Among Morgan le Fay's powers there are the skills of transforming into any animal, persuading mortals through telepathy, seeing and altering the future, and tempting good responsible men to take them into ruin.
Among her victims we can find Arthur Pendragon and Merlin the Bard, two icons of duty and responsibility who lose their glory and grandeur because of Morgan's foul arts.
But the building of the Arthurian legends' antagonist turned evil sorceress of Western literature is just the distortion of an original character whose complexity unfolds in the stories of Celtic mythology.
Morgan's most accurate origins lie in a Celtic queen, Mohr Righan, 'The Great Queen', who had a position in the Irish pantheon as the goddess of war.
This questions the right to the throne in the Arthurian myths, because Celtic societies were matriarchal, and the law of druid succession was the norm: royal dignity was inherited by the son of the elder sister, that is, the true heir was Arthur's nephew Mordred. This overthrows Arthur's rights to the throne.
That is why Christian clergymen, who were against matriarchy and in favour of the law of the firstborn, made Mordred the bastard son of an incestuous bond between Arthur and Morgan, which takes away all legitimacy.
But it's obvious that there is a connection between The Great Celtic Queen and Morgan, because they can both transform into animals and have a well-built sexuality. They are both creators and destructors at the same time, able to do the best and worst.
Another version explains the connection between Morgan and Muirgein, a sea fairy linked to Modron, the Great Goddess and mother to Celtic mythology that's connected to the sea from her father, god Avallach. In French tradition, the Morgens are the water spirits.
The epic of King Arthur's legend and the round table knights has been taken into film many a time. These are your unmissable movies if you want to know the story better, and where Morgan appears one way or another.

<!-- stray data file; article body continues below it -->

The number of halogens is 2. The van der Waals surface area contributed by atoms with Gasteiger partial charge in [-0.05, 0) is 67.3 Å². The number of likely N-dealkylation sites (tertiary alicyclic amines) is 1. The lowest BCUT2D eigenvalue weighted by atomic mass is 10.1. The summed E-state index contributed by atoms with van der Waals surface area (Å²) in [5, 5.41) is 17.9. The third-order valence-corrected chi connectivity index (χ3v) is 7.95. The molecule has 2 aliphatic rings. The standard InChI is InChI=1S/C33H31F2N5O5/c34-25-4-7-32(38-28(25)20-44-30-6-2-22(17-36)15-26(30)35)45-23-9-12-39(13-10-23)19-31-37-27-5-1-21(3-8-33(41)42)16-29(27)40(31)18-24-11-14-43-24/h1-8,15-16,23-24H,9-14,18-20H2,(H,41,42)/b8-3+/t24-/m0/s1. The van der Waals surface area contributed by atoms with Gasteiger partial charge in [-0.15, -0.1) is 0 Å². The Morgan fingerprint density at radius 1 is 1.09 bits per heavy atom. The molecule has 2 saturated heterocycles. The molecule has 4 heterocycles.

This was the first filmed imagery of Arthurian myths in fiction, a movie where Anne Crawford brought Morgan to life as an ambitious lady chasing after the English throne, who will fight Arthur to take his power since he slid the Excalibur sword out of the stone.
In order to achieve it she has the help of Mordred, her son with Arthur, although that detail is not talked about in the movie. But there are instances instead of Morgan and Merlin's rivalry, because the wizard wants to stop the evil sorceress' intentions until she manages to poison him.
But if there's an actress with a tight relationship to Morgan's role, that's the unforgettable Helen Mirren, whose interpretation plays an essential role in this free-spirited version of the Arthurian myth. This time, Morgan and Merlin are master and student, but they are also in a relationship. However, Morgan falls in love with Lancelot, who is in turn in love with Genevieve.
Still, Morgan is blinded by the hatred towards her father's murderer's son, and wants to steal the throne. That's why she kills off Merlin and steals his powers to pass as Genevieve. The new factor to the story is that this movie shows Morgan's death, which doesn't appear in any story.
Another memorable piece is Morgan's association to Helena Bonham Carter in the 1998 miniseries Merlin. In this version, Morgan isn't the antagonist; her actions are moved by betrayal, but also manipulated by the true form of evil, Queen Mab, who has the real intentions of defeating her great nemesis, Merlin.
The hit show Game of Thrones, based on the George R.R. Martin novels, has used Morgan as a mythological reference to build up Melissandre. While in Arthurian legends Morgan has a great sexual dimension, in Game of Thrones Melissandre has men working for her.
Also, Melissandre uses her powers to change appearance, in the same way that Morgan achieved her shapeshifting and flying powers in legendary narrations. In Game of Thrones, Melissandre is played by Clarice von Houten.